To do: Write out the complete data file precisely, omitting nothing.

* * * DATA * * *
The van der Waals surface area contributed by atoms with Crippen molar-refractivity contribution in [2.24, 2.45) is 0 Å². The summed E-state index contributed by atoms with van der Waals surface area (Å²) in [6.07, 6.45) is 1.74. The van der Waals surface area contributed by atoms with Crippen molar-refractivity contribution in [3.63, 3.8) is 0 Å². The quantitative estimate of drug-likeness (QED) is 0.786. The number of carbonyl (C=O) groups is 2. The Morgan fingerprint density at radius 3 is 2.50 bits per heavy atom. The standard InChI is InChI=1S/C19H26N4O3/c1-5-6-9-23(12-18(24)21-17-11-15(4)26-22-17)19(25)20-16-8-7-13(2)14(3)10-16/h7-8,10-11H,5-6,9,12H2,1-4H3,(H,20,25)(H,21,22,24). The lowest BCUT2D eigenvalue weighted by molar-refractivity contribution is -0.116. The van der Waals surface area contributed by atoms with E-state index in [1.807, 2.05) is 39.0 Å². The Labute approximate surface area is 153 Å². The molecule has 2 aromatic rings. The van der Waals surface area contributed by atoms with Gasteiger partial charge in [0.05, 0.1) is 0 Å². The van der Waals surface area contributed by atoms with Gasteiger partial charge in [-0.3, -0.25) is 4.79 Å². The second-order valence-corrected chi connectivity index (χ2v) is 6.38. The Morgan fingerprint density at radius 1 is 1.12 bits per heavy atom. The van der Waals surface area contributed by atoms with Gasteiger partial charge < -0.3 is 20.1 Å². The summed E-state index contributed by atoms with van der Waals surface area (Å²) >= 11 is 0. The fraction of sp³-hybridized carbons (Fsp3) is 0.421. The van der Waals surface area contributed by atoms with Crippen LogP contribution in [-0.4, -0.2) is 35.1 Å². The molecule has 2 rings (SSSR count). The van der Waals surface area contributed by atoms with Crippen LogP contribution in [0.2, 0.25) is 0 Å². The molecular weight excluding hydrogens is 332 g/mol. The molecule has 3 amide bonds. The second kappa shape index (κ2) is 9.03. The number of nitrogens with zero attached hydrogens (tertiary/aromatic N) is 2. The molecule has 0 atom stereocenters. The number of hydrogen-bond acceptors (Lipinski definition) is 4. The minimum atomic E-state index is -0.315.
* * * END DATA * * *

The van der Waals surface area contributed by atoms with Crippen molar-refractivity contribution in [2.24, 2.45) is 0 Å². The summed E-state index contributed by atoms with van der Waals surface area (Å²) in [6.07, 6.45) is 1.74. The van der Waals surface area contributed by atoms with Crippen molar-refractivity contribution in [3.63, 3.8) is 0 Å². The quantitative estimate of drug-likeness (QED) is 0.786. The number of carbonyl (C=O) groups is 2. The Morgan fingerprint density at radius 3 is 2.50 bits per heavy atom. The standard InChI is InChI=1S/C19H26N4O3/c1-5-6-9-23(12-18(24)21-17-11-15(4)26-22-17)19(25)20-16-8-7-13(2)14(3)10-16/h7-8,10-11H,5-6,9,12H2,1-4H3,(H,20,25)(H,21,22,24). The lowest BCUT2D eigenvalue weighted by molar-refractivity contribution is -0.116. The van der Waals surface area contributed by atoms with E-state index in [1.807, 2.05) is 39.0 Å². The Labute approximate surface area is 153 Å². The molecule has 2 aromatic rings. The van der Waals surface area contributed by atoms with Gasteiger partial charge in [0.05, 0.1) is 0 Å². The van der Waals surface area contributed by atoms with Gasteiger partial charge in [-0.3, -0.25) is 4.79 Å². The second-order valence-corrected chi connectivity index (χ2v) is 6.38. The Morgan fingerprint density at radius 1 is 1.12 bits per heavy atom. The van der Waals surface area contributed by atoms with Gasteiger partial charge < -0.3 is 20.1 Å². The summed E-state index contributed by atoms with van der Waals surface area (Å²) >= 11 is 0. The fraction of sp³-hybridized carbons (Fsp3) is 0.421. The van der Waals surface area contributed by atoms with Crippen LogP contribution in [-0.4, -0.2) is 35.1 Å². The molecule has 2 rings (SSSR count). The van der Waals surface area contributed by atoms with Crippen LogP contribution in [0.2, 0.25) is 0 Å². The molecular weight excluding hydrogens is 332 g/mol. The molecule has 3 amide bonds. The second kappa shape index (κ2) is 9.03. The number of nitrogens with zero attached hydrogens (tertiary/aromatic N) is 2. The molecule has 0 atom stereocenters. The number of hydrogen-bond acceptors (Lipinski definition) is 4. The minimum atomic E-state index is -0.315.